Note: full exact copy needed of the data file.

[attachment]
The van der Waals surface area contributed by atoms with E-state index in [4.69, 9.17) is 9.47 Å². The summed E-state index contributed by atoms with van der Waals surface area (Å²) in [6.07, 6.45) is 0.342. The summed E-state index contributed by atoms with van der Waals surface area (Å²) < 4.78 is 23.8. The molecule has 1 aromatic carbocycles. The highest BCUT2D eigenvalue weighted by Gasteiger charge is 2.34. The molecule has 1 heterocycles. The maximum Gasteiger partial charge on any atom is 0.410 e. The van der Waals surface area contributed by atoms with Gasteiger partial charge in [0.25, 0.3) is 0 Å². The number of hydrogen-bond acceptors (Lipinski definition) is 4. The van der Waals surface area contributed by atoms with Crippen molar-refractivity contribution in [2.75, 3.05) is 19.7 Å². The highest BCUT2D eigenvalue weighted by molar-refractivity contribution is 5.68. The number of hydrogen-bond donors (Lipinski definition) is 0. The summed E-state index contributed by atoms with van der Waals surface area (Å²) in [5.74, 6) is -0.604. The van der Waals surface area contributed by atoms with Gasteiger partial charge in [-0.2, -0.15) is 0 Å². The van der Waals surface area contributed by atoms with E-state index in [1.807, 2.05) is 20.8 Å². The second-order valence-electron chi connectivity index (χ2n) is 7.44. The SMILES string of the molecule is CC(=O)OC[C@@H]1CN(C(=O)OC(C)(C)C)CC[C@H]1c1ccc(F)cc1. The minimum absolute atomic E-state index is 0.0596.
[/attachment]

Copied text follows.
The van der Waals surface area contributed by atoms with E-state index in [4.69, 9.17) is 9.47 Å². The summed E-state index contributed by atoms with van der Waals surface area (Å²) in [6.07, 6.45) is 0.342. The summed E-state index contributed by atoms with van der Waals surface area (Å²) < 4.78 is 23.8. The molecule has 1 aromatic carbocycles. The highest BCUT2D eigenvalue weighted by Gasteiger charge is 2.34. The molecule has 1 heterocycles. The maximum Gasteiger partial charge on any atom is 0.410 e. The van der Waals surface area contributed by atoms with Gasteiger partial charge in [0.25, 0.3) is 0 Å². The number of hydrogen-bond acceptors (Lipinski definition) is 4. The van der Waals surface area contributed by atoms with Crippen molar-refractivity contribution in [2.75, 3.05) is 19.7 Å². The highest BCUT2D eigenvalue weighted by molar-refractivity contribution is 5.68. The number of hydrogen-bond donors (Lipinski definition) is 0. The summed E-state index contributed by atoms with van der Waals surface area (Å²) in [5.74, 6) is -0.604. The van der Waals surface area contributed by atoms with Gasteiger partial charge in [-0.2, -0.15) is 0 Å². The van der Waals surface area contributed by atoms with E-state index in [1.807, 2.05) is 20.8 Å². The second-order valence-electron chi connectivity index (χ2n) is 7.44. The SMILES string of the molecule is CC(=O)OC[C@@H]1CN(C(=O)OC(C)(C)C)CC[C@H]1c1ccc(F)cc1. The minimum absolute atomic E-state index is 0.0596.